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Meeting Your Children Where They Are

Raising children to be strong and lasting in the Faith requires teaching, affirming, and disciplining them in ways that suit them best according to their individual characteristics.

As we noted earlier, for instance, the conviction that the Catholic faith will bring happiness must be instilled in children gradually and in an age-appropriate manner. For little children, who are not capable of understanding the kinds of goods that make for true and lasting happiness, we must use language they can understand—the language of “ice cream happiness.”

Once I went to Disneyland with my brother’s family, and after the day was over, my four-year-old niece exclaimed, “That was fun!” So I thought I would test her. I asked, “Is fun the same thing as happiness?” To which she replied, “I think so.” My niece was not a very good philosopher, though she has improved her reasoning skills greatly since that conversation!

Small children are capable of experiencing a very limited range of goods: sensible pleasures. These are the very least among goods, yet nevertheless, these sensible pleasures serve a very important role in leading children to virtue and authentic happiness. Plato once said that the art of educating the young comprises making the good pleasant and the bad painful. So the way to plant the first seeds that will convince your children that the practice of the Faith will make them happy is by way of positive associations with practice of the Faith. 

Here are some concrete suggestions for this that I have witnessed in various devout Catholic families:

1) Make sure that your children have positive experiences with the reception of the sacraments. In one family I know, the father or the mother would personally be involved in preparing their child to make their first confession. On the day of the first confession, they went to church together and after the confession mom or dad would give the child a big hug and tell him how proud they were. And then they would go out for ice cream, just the two of them, and then come home to celebrate with the rest of the family. A similar routine took place for first communion. For confirmation, since the children were older, the parents took it as a starting point to give greater responsibility and freedom for their child. So at every sacrament, the children felt affirmed and supported by their family.

2) Make prayer time family time. Children love to be together with their family. It gives them a sense of security and identity. If you pray together as a family, not only will you be drawing down God’s blessings upon your entire family, you will also be connecting the practice of your faith and the love of your family in the minds and hearts of your children. There is no better way to do this than by means of a family rosary. Other forms of prayer include psalms or short devotional prayers. Such prayers can even be said during breakfast or after dinner.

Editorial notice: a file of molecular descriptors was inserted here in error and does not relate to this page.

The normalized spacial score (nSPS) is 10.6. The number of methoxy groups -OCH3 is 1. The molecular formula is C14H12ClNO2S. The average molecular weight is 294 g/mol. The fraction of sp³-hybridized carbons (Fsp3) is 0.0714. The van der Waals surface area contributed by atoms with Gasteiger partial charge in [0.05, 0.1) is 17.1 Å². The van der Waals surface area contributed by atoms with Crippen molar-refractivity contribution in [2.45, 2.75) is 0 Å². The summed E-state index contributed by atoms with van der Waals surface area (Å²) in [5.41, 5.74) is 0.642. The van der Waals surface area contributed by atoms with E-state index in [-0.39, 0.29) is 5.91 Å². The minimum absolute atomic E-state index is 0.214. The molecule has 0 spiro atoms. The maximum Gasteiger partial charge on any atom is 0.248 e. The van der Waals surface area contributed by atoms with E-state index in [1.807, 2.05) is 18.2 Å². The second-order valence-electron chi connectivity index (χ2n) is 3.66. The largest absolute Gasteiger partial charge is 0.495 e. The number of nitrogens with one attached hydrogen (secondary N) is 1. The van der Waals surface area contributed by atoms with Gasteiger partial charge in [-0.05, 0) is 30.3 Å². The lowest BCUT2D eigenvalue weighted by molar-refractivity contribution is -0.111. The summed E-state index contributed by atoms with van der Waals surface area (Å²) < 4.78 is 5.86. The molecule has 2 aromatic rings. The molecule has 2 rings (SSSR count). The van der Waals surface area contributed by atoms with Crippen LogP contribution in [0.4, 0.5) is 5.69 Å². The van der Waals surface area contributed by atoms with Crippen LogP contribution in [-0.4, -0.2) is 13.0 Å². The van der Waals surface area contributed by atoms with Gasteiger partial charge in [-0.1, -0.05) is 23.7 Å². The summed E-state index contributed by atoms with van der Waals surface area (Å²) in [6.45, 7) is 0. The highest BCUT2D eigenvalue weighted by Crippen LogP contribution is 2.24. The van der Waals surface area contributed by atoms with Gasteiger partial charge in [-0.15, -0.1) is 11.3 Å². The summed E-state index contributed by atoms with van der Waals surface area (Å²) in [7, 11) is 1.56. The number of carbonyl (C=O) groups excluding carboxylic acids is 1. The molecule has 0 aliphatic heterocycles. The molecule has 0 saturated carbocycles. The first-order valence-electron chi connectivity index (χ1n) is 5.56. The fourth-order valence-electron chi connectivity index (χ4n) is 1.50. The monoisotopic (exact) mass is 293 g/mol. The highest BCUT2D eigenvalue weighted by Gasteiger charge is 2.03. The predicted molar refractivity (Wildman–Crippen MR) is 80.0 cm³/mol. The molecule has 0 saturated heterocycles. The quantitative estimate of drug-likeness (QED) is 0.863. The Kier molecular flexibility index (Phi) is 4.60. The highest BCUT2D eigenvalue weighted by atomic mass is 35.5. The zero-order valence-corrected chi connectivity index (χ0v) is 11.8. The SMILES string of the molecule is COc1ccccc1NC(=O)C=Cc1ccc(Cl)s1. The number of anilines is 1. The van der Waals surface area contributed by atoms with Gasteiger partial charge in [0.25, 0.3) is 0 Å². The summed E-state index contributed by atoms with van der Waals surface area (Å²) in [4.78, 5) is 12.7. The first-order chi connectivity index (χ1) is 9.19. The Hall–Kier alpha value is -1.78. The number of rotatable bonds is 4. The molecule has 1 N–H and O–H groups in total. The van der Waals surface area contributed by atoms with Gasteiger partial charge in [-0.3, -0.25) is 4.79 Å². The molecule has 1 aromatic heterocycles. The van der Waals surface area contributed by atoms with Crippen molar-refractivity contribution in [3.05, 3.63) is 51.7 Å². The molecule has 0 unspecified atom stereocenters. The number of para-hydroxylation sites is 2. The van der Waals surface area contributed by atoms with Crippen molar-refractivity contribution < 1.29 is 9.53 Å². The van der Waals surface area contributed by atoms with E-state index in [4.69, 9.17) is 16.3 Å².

3) Bedtime is a special time for children. Think upon your own memories of your parents putting you to bed. Each day at bedtime, you can express to your children how much you love them and how grateful you are to God that he gave you such wonderful children as gifts. Every night there should be a time for warm hugs, blessings by dad and mom, and prayers of thanksgiving with each child.

4) Another way to build positive associations with a strong Catholic identity in your children is to follow the rhythm of Catholic liturgy at home. The kids should know the saints being celebrated each day and should be told about their lives in order to foster devotion. On major feast days, make sure there are special events for the family (perhaps a nice meal, or a fun outing). During the penitential seasons, perform a family penance together. Obviously, these penances should be adapted to the age and ability of the children, but everyone should do something significant, not merely a token. This has the effect of building a strong sense of identity, much as athletes or soldiers who make sacrifices together build a strong sense of togetherness.

5) Daily catechesis is also very important. This is especially important for the father. At some regular time each day, read the Gospels with your children, and read about the saint of the day. And it is better if you do not merely lecture. You should also ask your children questions and reward them for correct answers so they feel involved and take personal responsibility for knowing their faith. The angels who announced the resurrection of Jesus always asked questions of the disciples as a way of leading them to better thoughts.

6) Finally, make sure that the family takes at least one meal together, preferably dinner. This family meal strengthens family identity and a sense of belonging. And, of course, no technology at the dinner table: it is a time for human conversation and interactions, not distractions. Without forcing things, try to direct the conversation at mealtime toward topics related to the practice of the Faith. Let the children ask questions and offer their own opinions. If they make mistakes, don’t simply correct them but listen to them and try to indicate what is true in their position and separate it from what is false.

In all of these practices, it is important to communicate your love and affirmation to your children thorough sensible signs that cause them joy. Affirmation is a particularly important gift every parent must give to children. It is telling them through your actions that it is good that they exist. To communicate this effectively to children, parents must have this conviction within themselves that it is good that their children exist, and they must outwardly signify this by sensible gestures of affection, body language, and words.

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